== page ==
At the Convent, we do all kinds of obediences. We travel to exhibitions, give guided tours, work at the workshops. I have assisted at a church, travelled to exhibitions, worked on the computer and done several other jobs. One day the Mother Superior called to assign me to new obedience - assisting the Prior of our Convent in receiving visitors coming to our gate.
I accepted the obedience with grace and left the Mother Superior full of enthusiasm and determination to perform with excellence. Yet, the first few visitors I received brought me back to earth. They were homeless people in dirty clothing, with shaking hands and murky looks. As I remember that day almost two years ago, I still cannot believe how light-minded and naive I was in my approach. Meeting a homeless person at the desk, exchanging a few phrases, then sending them away to the farmstead - what could be simpler? Perhaps by thinking that way I was protecting myself from pain. The pain of confronting these people in great distress. The anguish of dealing with people who had spent eight days in a winter forest without food or a roof over their heads. The torment of trying to help someone who has lost all hope.
"Why is this happening? How did we deserve it?" For centuries, people have been asking these questions to God. My encounters and talks with these people often gave me the urge to ask the same. It was as if I was drowning in a sea of sorrows. The crushing burden of other people's suffering was dragging me down and making my pain seem like a tiny drop in an ocean.
In his prayers for the weary and burdened of this world, schema-Archimandrite Sophronius also asked God about the causes and meaning of people's sorrows. In his heart, he heard the answer, "Was it you who went to the cross for them?" I am no match for Father Sophronius. In most cases, I cannot even help these people with their immediate needs. Sometimes, their drunkenness, dishonesty and deceit made me reluctant, other times, I found their intrusiveness too annoying. Yet the ice in my heart has been melting little by little. I feel mercy and charity slowly coming in its place. They have become more than words to me. They bring meaning to my life and works and enlighten my soul.
I am learning to understand and accept people of all sorts in any kind of clothing or condition. I am working hard to hear them better and help them with prayer and sympathy, even when I cannot offer them any practical relief. I share the impossible burden of my task with Christ, trusting that He knows the needs of every person and seeing myself as only an instrument of His intercession. I am growing - in faith, trust, hope and love. I putting my sorrows into perspective, and find my experience invaluable and therapeutic.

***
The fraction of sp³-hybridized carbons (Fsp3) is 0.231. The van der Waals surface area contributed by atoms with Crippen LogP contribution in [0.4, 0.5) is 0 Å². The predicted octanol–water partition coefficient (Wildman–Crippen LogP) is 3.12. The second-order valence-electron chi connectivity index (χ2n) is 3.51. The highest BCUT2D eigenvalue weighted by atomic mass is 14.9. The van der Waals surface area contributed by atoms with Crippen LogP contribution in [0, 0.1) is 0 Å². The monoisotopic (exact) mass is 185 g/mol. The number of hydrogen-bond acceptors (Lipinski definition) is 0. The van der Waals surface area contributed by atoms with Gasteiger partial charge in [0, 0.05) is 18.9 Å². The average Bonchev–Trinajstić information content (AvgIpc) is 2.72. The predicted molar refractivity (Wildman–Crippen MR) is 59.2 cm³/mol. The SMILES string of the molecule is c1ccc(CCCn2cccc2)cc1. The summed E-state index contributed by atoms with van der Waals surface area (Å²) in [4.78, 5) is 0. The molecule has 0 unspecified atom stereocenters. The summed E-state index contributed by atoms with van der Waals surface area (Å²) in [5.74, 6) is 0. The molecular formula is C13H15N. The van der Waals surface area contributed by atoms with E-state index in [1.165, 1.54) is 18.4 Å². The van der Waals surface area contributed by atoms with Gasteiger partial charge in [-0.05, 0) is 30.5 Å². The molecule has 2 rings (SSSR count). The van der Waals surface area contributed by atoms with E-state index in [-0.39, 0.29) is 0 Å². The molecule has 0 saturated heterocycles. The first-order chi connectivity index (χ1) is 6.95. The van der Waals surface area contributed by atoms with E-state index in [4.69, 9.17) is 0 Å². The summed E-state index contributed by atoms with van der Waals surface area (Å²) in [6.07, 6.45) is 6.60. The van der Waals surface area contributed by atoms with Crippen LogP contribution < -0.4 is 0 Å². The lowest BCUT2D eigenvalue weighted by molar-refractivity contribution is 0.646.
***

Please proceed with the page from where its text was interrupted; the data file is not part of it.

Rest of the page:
In our works of charity, we are mindful of the old saying: “Worry not about a roaring storm, but about a tear of a needy person”.
The Gospel teaches us that our circumstances do not exist by chance but instead by intention for our good (Ephesians 2:10). Today, we talk to Nun Elisabeth from Germany about her progress towards God, the Orthodox Faith and monasticism.
In our first conversation with Mother Euphrosyne, we asked her to tell us how she became Mother Superior of the Convent, to talk about the life of the Convent, which has dedicated itself from its very beginning to help others.
The Church calls monasticism the angelic life. From the times of the Apostles to the present day, millions have taken this route, by giving up their possessions and estate, renouncing the ways of the world and following Christ.
In the second part of our interview series with Nun Euphrosyne, Mother Superior of St. Elisabeth Convent, we asked her to talk about her background and her service at the Convent.
Nun Rebecca (Pereira): I became a monastic to bring salvation to my soul. In this sense, the meaning of monasticism is the same irrespective of your location - Belarus, Serbia or Brazil.
We should struggle for every word we hear during the church service. We might face here the following problem: being quite familiar with the service itself, we struggle for this word of God, we hear it during the service but it does not penetrate…